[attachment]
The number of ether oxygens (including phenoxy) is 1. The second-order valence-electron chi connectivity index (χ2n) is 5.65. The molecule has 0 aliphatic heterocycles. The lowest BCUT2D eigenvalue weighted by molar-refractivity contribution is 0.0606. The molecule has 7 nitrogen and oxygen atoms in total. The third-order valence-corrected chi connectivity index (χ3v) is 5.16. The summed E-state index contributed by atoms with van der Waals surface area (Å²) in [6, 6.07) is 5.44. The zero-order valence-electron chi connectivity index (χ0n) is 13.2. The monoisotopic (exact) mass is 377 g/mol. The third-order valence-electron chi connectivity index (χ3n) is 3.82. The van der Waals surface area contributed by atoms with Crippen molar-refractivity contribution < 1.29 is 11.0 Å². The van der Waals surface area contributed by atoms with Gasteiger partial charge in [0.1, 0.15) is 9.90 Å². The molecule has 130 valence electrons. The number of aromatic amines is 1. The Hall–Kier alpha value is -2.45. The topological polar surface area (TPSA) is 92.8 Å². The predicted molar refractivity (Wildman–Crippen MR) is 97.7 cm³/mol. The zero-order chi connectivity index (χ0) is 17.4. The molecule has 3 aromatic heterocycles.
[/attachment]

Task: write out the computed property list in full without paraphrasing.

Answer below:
The number of ether oxygens (including phenoxy) is 1. The second-order valence-electron chi connectivity index (χ2n) is 5.65. The molecule has 0 aliphatic heterocycles. The lowest BCUT2D eigenvalue weighted by molar-refractivity contribution is 0.0606. The molecule has 7 nitrogen and oxygen atoms in total. The third-order valence-corrected chi connectivity index (χ3v) is 5.16. The summed E-state index contributed by atoms with van der Waals surface area (Å²) in [6, 6.07) is 5.44. The zero-order valence-electron chi connectivity index (χ0n) is 13.2. The monoisotopic (exact) mass is 377 g/mol. The third-order valence-electron chi connectivity index (χ3n) is 3.82. The van der Waals surface area contributed by atoms with Crippen molar-refractivity contribution < 1.29 is 11.0 Å². The van der Waals surface area contributed by atoms with Gasteiger partial charge in [0.1, 0.15) is 9.90 Å². The molecule has 130 valence electrons. The number of aromatic amines is 1. The Hall–Kier alpha value is -2.45. The topological polar surface area (TPSA) is 92.8 Å². The predicted molar refractivity (Wildman–Crippen MR) is 97.7 cm³/mol. The zero-order chi connectivity index (χ0) is 17.4. The molecule has 3 aromatic heterocycles.